The Koran prohibits alcohol, and in the Baha’i revelation it is very clear that the use of any substance that dulls the thinking and predisposes one toward regrettable behavior is forbidden. 

The Roman Empire was Christianized during the Constantine regime in the 4th century AD. During this time, the effort was made to associate Jesus with the wine gods, Bacchus and Dionysus, in order to increase his popularity. No one knows how much the scriptures were altered in order to present a wine-drinking Jesus. Jesus taught compassion to others. How is taking the liberty to consume a substance, that clearly causes some others to become totally depraved, in keeping with compassion, even if you yourself feel that you are able to use it in moderation?

Baha’u’llah has proclaimed that in this day mankind will behold the Face and hear the Voice of the Promised One of God. Even though he ascended in 1892, his followers can commune with him in Spirit and in the reading of his writings. Only those mindful ones living in complete sobriety will be enabled to receive the bounty of mystically knowing their Lord.

“Verily I say, this is the Day in which mankind can behold the Face, and hear the Voice, of the Promised One. The Call of God hath been raised, and the light of His countenance hath been lifted up upon men. It behoveth every man to blot out the trace of every idle word from the tablet of his heart, and to gaze, with an open and unbiased mind, on the signs of His Revelation, the proofs of His Mission, and the tokens of His glory.

“Great indeed is this Day! The allusions made to it in all the sacred Scriptures as the Day of God attest its greatness. The soul of every Prophet of God, of every Divine Messenger, hath thirsted for this wondrous Day. All the divers kindreds of the earth have, likewise, yearned to attain it. No sooner, however, had the Day Star of His Revelation manifested itself in the heaven of God’s Will, than all, except those whom the Almighty was pleased to guide, were found dumbfounded and heedless.” –Baha’u’llah [38]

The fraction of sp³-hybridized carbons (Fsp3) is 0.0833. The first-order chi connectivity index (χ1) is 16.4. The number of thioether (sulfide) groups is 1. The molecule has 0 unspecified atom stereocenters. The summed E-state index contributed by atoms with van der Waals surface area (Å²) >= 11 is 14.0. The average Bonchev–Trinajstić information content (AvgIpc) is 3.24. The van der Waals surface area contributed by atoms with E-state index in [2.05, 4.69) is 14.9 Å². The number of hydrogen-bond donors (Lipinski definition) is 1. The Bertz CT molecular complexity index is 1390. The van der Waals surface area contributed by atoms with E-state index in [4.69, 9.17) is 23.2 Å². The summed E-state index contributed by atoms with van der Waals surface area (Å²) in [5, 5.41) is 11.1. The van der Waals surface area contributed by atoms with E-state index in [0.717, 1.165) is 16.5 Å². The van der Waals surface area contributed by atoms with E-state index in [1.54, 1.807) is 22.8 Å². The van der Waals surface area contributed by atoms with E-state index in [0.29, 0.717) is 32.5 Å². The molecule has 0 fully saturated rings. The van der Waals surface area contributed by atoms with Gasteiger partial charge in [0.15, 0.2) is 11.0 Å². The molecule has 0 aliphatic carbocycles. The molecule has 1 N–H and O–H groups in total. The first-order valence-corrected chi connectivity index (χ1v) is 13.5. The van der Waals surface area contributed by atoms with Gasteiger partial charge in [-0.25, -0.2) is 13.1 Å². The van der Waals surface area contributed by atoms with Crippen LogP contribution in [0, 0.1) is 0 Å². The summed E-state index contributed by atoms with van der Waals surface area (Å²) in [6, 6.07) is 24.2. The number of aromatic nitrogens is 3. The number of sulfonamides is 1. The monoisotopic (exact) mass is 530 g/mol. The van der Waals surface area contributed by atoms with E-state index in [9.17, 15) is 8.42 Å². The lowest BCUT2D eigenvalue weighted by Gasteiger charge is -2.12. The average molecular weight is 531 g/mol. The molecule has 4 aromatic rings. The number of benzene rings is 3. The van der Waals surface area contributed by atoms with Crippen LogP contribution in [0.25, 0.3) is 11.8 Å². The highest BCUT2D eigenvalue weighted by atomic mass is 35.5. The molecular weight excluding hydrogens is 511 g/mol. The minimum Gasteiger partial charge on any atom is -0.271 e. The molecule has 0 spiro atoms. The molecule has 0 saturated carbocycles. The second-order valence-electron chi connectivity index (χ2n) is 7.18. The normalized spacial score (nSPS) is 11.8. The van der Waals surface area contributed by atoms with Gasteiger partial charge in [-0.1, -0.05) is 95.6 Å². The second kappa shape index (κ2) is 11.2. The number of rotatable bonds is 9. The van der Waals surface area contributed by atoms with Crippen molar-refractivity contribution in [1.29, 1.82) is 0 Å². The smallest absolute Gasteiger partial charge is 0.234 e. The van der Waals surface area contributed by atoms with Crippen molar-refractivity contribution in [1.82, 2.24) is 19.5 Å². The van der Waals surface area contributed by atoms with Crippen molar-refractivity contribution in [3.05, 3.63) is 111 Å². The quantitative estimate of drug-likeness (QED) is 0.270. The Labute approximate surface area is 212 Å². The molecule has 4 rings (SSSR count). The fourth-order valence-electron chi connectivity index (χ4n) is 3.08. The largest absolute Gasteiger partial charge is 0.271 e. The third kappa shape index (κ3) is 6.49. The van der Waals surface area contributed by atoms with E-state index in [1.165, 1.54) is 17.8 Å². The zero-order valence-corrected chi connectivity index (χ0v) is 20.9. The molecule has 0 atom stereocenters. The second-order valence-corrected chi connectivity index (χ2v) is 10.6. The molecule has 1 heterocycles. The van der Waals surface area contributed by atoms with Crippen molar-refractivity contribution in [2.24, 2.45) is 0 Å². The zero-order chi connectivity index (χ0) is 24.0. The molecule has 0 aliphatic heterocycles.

The Eternal Nature of the Soul

All of the Manifestations of God have taught that we have eternal souls. The doctrine of reincarnation arose from figures of speech and allegories used to express this concept. When a person passes away from this mortal life, they are “born” into another life. The soul does not die, it is eternal.

In contrast to the concept of reincarnation, another figure of speech became dominant in Zoroastrianism, Judaism, Christianity and Islam. We die, then depending on our deeds, we go to either heaven or hell for eternity. This figure of speech expresses the concept of the eternal soul and also gets across the idea that the next life will be much longer than this one. Both the reincarnation metaphor and the heaven and hell metaphor express the idea of judgment. The quality of your next life depends on choices you make during this one.

Baha’u’llah teaches us that this world and the next are comparable to the life in the womb and this life. We develop senses, organs and limbs in the womb that do not become functional until after we are born into this life. In the same way, we are developing attributes in this life that will not become particularly functional until our transition into the next world, which, according to Baha’u’llah’s simile, should last approximately 100 times as long. It will be very important, then, to have developed those faculties that will be useful in that world. [39] I am sure that one of them is compassion. Having compassion in this world means about as much as having legs must mean to a fetus. It’s too cramped in the womb for legs to be particularly comfortable, they get in the way. Similarly, having compassion in this world kind of cramps your style; it is more a limitation than a benefit. We know nothing of the next world. All we can do is trust the prophets, the seers, and the Manifestations of God when they tell us what it will be like. We will need to have developed some spiritual attributes by the time we arrive there, or we will be as crippled as a person who failed to develop legs during gestation.